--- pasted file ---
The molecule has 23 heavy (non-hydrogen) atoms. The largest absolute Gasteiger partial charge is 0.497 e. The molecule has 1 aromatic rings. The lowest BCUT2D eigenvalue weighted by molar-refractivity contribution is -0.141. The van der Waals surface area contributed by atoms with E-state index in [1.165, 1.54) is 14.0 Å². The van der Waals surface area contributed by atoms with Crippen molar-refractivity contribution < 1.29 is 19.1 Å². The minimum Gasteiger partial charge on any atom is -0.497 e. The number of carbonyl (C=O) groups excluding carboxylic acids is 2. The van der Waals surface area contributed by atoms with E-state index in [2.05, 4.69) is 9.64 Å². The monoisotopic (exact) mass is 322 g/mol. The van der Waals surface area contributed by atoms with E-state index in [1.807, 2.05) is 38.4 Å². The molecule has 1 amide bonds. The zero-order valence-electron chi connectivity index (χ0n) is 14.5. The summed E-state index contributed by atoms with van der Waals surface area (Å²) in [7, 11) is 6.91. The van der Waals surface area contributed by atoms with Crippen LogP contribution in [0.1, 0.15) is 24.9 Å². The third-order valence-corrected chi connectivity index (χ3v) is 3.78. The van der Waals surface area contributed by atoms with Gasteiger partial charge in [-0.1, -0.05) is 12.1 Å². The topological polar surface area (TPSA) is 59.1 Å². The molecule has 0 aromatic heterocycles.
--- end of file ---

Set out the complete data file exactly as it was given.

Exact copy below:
The molecule has 23 heavy (non-hydrogen) atoms. The largest absolute Gasteiger partial charge is 0.497 e. The molecule has 1 aromatic rings. The lowest BCUT2D eigenvalue weighted by molar-refractivity contribution is -0.141. The van der Waals surface area contributed by atoms with E-state index in [1.165, 1.54) is 14.0 Å². The van der Waals surface area contributed by atoms with Crippen molar-refractivity contribution < 1.29 is 19.1 Å². The minimum Gasteiger partial charge on any atom is -0.497 e. The number of carbonyl (C=O) groups excluding carboxylic acids is 2. The van der Waals surface area contributed by atoms with E-state index in [2.05, 4.69) is 9.64 Å². The monoisotopic (exact) mass is 322 g/mol. The van der Waals surface area contributed by atoms with E-state index in [1.807, 2.05) is 38.4 Å². The molecule has 1 amide bonds. The zero-order valence-electron chi connectivity index (χ0n) is 14.5. The summed E-state index contributed by atoms with van der Waals surface area (Å²) in [7, 11) is 6.91. The van der Waals surface area contributed by atoms with Crippen LogP contribution in [0.1, 0.15) is 24.9 Å². The third-order valence-corrected chi connectivity index (χ3v) is 3.78. The van der Waals surface area contributed by atoms with Gasteiger partial charge in [-0.1, -0.05) is 12.1 Å². The topological polar surface area (TPSA) is 59.1 Å². The molecule has 0 aromatic heterocycles.